WMO Aerosols Bulletin focuses on fires

A new World Meteorological Organization bulletin on Aerosols examines the impact of biomass burning (wildfires and open burning for agriculture) on climate and air quality. It covers the episodes of the 2019/2020 Australian bushfires, the 2015 Indonesia peatfires and smoke transport from boreal forest fires to the Arctic.

Worldwide fire activity evolves continually throughout the year and many regions of the world have relatively clearly defined fire seasons that do not vary significantly from one year to another. This is generally most apparent in tropical regions where fire conditions are driven by the onset and duration of the dry season, when fire is used as a tool for burning off the wet season growth of vegetation for agricultural purposes. In extratropical regions, fire activity typically occurs in the summer months but generally has a higher degree of variability compared to fires in the tropics.

The general trend in global fire activity has been observed to be one of decline over the last 20 years largely driven by changes in the use of fire for agricultural land clearing in tropical regions. Clear trends are difficult to ascertain for extratropical regions due to interannual variability in the distribution and scale of fire activity, according to the WMO Aerosol Bulletin on Biomass Burning.

The Aerosol Bulletin reflects on a number of episodes of forest fires that have led to substantial air pollution events with elevated aerosol concentrations.

Australian Bushfires

Aerosol bulletin on biomass burning

The bushfire (wildfire) event of the 2019/2020 southeastern Australian summer has been described as unprecedented. Between September 2019 and February 2020, 12 million hectares (120 000 square km) of land burned, leading to the direct loss of 34 lives, the destruction of 3 500 houses and significant wildlife and habitat losses.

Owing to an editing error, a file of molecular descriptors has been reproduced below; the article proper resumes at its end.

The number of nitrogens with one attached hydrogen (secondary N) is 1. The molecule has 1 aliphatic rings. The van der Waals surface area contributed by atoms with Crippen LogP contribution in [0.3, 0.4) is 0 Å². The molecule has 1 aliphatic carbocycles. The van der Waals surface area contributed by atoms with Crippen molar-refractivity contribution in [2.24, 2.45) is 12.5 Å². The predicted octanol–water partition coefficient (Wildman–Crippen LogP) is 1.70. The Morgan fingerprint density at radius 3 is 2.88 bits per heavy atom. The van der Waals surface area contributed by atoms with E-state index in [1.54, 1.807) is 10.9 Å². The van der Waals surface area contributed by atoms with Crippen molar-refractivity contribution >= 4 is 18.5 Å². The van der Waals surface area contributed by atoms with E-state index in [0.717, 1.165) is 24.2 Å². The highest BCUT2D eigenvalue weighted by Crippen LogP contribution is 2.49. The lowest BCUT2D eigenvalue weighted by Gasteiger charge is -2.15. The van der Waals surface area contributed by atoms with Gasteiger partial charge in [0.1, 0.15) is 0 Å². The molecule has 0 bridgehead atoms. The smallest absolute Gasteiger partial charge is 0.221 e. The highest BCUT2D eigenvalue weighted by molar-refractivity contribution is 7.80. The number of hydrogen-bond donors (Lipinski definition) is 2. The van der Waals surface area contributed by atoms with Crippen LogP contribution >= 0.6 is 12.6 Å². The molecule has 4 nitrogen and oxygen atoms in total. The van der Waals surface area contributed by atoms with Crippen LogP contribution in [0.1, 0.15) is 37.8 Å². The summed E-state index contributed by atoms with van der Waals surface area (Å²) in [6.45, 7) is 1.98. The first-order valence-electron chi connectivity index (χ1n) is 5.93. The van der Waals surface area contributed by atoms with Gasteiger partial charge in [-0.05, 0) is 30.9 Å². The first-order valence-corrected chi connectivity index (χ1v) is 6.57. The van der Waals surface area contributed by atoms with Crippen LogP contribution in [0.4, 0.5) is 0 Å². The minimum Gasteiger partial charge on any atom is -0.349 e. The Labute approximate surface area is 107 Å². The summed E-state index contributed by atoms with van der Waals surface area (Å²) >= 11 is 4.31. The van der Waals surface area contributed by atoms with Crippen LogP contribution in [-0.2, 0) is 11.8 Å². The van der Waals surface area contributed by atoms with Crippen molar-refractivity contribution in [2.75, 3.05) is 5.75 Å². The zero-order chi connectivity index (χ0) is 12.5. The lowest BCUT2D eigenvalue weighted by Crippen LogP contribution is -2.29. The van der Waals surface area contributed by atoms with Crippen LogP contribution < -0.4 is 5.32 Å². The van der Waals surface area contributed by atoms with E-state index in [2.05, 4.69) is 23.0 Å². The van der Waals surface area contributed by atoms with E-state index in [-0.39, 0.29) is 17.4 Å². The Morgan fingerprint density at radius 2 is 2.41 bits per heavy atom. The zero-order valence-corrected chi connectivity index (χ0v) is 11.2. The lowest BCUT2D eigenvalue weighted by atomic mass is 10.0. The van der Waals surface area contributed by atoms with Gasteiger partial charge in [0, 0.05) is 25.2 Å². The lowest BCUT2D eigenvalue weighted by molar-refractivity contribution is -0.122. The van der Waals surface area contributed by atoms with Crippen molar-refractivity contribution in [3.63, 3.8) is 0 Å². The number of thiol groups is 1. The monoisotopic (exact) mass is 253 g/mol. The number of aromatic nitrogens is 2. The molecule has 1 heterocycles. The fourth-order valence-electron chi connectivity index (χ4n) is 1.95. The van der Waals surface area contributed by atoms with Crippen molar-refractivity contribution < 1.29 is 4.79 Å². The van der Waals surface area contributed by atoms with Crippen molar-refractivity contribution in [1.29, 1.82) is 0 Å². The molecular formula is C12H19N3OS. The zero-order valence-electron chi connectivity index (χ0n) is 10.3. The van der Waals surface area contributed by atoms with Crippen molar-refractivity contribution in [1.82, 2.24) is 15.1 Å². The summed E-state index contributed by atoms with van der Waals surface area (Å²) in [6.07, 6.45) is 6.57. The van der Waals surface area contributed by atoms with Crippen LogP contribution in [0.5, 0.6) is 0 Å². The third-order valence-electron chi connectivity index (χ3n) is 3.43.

Smoke from fires severely reduced air quality across the entire south-eastern region of Australia, from Queensland in the north to Tasmania in the south. Long-range transport of smoke was observed to reach New Zealand on several occasions.

The maximum daily concentrations of PM2.5 particulate matter (particles with a diameter of smaller than 2.5 micron) in the smoke plumes in Queensland and New South Wales were 4 times higher than the national standard, in Victoria 8 times higher. In the Australian Capital Territory they were almost 40 times greater, and at one air quality monitoring station the daily average PM2.5 concentration exceeded the national standard for 53 days between 1 November 2019 and 28 February 2020.

More than 10 million people are likely to have experienced some exposure to these very hazardous concentrations of PM2.5, according to figures cited in the Aerosol Bulletin. One study estimated that this exposure may be responsible for approximately 400 excess deaths, 1 120 hospital admissions for cardiovascular problems, 2 030 admissions for respiratory problems, and 1 300 emergency department attendances for asthma.

Indonesia peat burning

In 2015, extensive burning of peat occurred throughout large parts of Indonesia from August to November.

Peat fires are extremely difficult to extinguish and can burn continuously until the return of the monsoon rains. The strength and prevalence of these fires are strongly influenced by large-scale climate patterns such as El Niño.